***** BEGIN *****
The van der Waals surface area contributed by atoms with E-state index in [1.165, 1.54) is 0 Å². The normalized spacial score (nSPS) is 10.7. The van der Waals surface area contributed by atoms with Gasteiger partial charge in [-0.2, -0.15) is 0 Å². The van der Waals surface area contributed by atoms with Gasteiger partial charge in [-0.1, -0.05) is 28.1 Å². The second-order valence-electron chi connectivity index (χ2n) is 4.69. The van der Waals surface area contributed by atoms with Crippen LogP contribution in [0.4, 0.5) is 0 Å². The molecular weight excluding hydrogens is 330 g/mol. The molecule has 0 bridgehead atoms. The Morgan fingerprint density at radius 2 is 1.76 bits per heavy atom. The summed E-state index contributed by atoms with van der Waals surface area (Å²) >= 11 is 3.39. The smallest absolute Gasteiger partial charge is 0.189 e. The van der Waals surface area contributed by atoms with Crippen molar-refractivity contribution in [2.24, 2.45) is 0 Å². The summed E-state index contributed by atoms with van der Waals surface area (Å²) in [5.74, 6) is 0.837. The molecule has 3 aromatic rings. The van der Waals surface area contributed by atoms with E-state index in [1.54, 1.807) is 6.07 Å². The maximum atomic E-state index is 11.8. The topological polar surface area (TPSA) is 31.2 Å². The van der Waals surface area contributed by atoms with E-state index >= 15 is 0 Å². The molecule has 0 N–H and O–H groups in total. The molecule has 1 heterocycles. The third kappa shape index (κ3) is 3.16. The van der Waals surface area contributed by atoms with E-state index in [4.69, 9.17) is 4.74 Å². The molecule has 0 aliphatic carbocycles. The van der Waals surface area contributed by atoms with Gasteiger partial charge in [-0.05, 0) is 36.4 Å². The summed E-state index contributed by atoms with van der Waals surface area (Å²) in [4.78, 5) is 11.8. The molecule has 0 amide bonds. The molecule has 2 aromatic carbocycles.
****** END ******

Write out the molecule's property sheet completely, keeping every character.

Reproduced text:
The van der Waals surface area contributed by atoms with E-state index in [1.165, 1.54) is 0 Å². The normalized spacial score (nSPS) is 10.7. The van der Waals surface area contributed by atoms with Gasteiger partial charge in [-0.2, -0.15) is 0 Å². The van der Waals surface area contributed by atoms with Gasteiger partial charge in [-0.1, -0.05) is 28.1 Å². The second-order valence-electron chi connectivity index (χ2n) is 4.69. The van der Waals surface area contributed by atoms with Crippen LogP contribution in [0.4, 0.5) is 0 Å². The molecular weight excluding hydrogens is 330 g/mol. The molecule has 0 bridgehead atoms. The Morgan fingerprint density at radius 2 is 1.76 bits per heavy atom. The summed E-state index contributed by atoms with van der Waals surface area (Å²) >= 11 is 3.39. The smallest absolute Gasteiger partial charge is 0.189 e. The van der Waals surface area contributed by atoms with Crippen molar-refractivity contribution in [2.24, 2.45) is 0 Å². The summed E-state index contributed by atoms with van der Waals surface area (Å²) in [5.74, 6) is 0.837. The molecule has 3 aromatic rings. The van der Waals surface area contributed by atoms with E-state index in [1.54, 1.807) is 6.07 Å². The maximum atomic E-state index is 11.8. The topological polar surface area (TPSA) is 31.2 Å². The van der Waals surface area contributed by atoms with E-state index >= 15 is 0 Å². The molecule has 0 N–H and O–H groups in total. The molecule has 1 heterocycles. The third kappa shape index (κ3) is 3.16. The van der Waals surface area contributed by atoms with E-state index in [4.69, 9.17) is 4.74 Å². The molecule has 0 aliphatic carbocycles. The van der Waals surface area contributed by atoms with Gasteiger partial charge in [-0.05, 0) is 36.4 Å². The summed E-state index contributed by atoms with van der Waals surface area (Å²) in [4.78, 5) is 11.8. The molecule has 0 amide bonds. The molecule has 2 aromatic carbocycles.